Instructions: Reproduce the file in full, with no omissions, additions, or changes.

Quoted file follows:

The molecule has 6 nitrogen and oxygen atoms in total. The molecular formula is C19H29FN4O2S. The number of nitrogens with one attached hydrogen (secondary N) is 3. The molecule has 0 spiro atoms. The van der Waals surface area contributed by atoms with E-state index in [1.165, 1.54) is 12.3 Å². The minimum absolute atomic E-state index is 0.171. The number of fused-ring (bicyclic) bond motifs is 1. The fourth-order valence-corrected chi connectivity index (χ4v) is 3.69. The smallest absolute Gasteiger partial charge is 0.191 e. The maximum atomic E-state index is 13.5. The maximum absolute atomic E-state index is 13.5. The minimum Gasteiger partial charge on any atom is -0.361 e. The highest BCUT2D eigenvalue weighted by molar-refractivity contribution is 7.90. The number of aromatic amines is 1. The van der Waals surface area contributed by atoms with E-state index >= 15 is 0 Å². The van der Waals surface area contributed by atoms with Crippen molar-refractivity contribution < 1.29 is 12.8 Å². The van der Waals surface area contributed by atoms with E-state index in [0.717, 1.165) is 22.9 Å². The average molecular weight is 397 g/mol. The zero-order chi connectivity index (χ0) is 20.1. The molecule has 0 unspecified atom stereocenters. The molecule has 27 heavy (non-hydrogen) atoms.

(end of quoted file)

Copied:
The molecule has 6 nitrogen and oxygen atoms in total. The molecular formula is C19H29FN4O2S. The number of nitrogens with one attached hydrogen (secondary N) is 3. The molecule has 0 spiro atoms. The van der Waals surface area contributed by atoms with E-state index in [1.165, 1.54) is 12.3 Å². The minimum absolute atomic E-state index is 0.171. The number of fused-ring (bicyclic) bond motifs is 1. The fourth-order valence-corrected chi connectivity index (χ4v) is 3.69. The smallest absolute Gasteiger partial charge is 0.191 e. The maximum atomic E-state index is 13.5. The maximum absolute atomic E-state index is 13.5. The minimum Gasteiger partial charge on any atom is -0.361 e. The highest BCUT2D eigenvalue weighted by molar-refractivity contribution is 7.90. The number of aromatic amines is 1. The van der Waals surface area contributed by atoms with E-state index >= 15 is 0 Å². The van der Waals surface area contributed by atoms with Crippen molar-refractivity contribution < 1.29 is 12.8 Å². The van der Waals surface area contributed by atoms with E-state index in [0.717, 1.165) is 22.9 Å². The average molecular weight is 397 g/mol. The zero-order chi connectivity index (χ0) is 20.1. The molecule has 0 unspecified atom stereocenters. The molecule has 27 heavy (non-hydrogen) atoms.